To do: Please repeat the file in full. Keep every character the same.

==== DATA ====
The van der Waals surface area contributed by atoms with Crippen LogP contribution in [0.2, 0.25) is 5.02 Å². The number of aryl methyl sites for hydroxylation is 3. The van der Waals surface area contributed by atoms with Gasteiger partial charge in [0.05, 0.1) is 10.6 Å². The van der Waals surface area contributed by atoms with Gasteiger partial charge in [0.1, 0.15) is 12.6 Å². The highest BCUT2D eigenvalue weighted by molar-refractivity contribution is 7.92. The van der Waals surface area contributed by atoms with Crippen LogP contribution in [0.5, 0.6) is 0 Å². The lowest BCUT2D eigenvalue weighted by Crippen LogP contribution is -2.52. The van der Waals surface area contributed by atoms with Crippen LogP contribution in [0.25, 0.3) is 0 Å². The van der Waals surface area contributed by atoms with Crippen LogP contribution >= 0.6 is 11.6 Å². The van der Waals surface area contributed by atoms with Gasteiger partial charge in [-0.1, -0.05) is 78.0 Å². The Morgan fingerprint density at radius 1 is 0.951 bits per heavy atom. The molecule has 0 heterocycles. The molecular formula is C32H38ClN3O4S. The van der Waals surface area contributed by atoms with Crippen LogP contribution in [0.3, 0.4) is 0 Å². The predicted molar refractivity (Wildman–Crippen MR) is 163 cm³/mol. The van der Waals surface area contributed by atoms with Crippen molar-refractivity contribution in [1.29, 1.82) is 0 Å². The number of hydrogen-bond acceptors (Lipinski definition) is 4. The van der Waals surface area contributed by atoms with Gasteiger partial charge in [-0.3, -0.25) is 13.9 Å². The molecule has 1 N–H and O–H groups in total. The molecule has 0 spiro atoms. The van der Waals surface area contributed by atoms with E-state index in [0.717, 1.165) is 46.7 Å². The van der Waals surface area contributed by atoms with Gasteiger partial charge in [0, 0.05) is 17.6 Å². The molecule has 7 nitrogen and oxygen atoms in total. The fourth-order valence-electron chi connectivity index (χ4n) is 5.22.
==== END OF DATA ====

The van der Waals surface area contributed by atoms with Crippen LogP contribution in [0.2, 0.25) is 5.02 Å². The number of aryl methyl sites for hydroxylation is 3. The van der Waals surface area contributed by atoms with Gasteiger partial charge in [0.05, 0.1) is 10.6 Å². The van der Waals surface area contributed by atoms with Gasteiger partial charge in [0.1, 0.15) is 12.6 Å². The highest BCUT2D eigenvalue weighted by molar-refractivity contribution is 7.92. The van der Waals surface area contributed by atoms with Crippen LogP contribution in [0.5, 0.6) is 0 Å². The lowest BCUT2D eigenvalue weighted by Crippen LogP contribution is -2.52. The van der Waals surface area contributed by atoms with Crippen LogP contribution in [0.25, 0.3) is 0 Å². The van der Waals surface area contributed by atoms with Crippen LogP contribution >= 0.6 is 11.6 Å². The van der Waals surface area contributed by atoms with Gasteiger partial charge in [-0.1, -0.05) is 78.0 Å². The Morgan fingerprint density at radius 1 is 0.951 bits per heavy atom. The molecule has 0 heterocycles. The molecular formula is C32H38ClN3O4S. The van der Waals surface area contributed by atoms with Crippen LogP contribution in [0.3, 0.4) is 0 Å². The predicted molar refractivity (Wildman–Crippen MR) is 163 cm³/mol. The van der Waals surface area contributed by atoms with Crippen molar-refractivity contribution in [1.29, 1.82) is 0 Å². The number of hydrogen-bond acceptors (Lipinski definition) is 4. The van der Waals surface area contributed by atoms with Gasteiger partial charge in [-0.3, -0.25) is 13.9 Å². The molecule has 1 N–H and O–H groups in total. The molecule has 0 spiro atoms. The van der Waals surface area contributed by atoms with E-state index in [0.717, 1.165) is 46.7 Å². The van der Waals surface area contributed by atoms with Gasteiger partial charge in [0, 0.05) is 17.6 Å². The molecule has 7 nitrogen and oxygen atoms in total. The fourth-order valence-electron chi connectivity index (χ4n) is 5.22.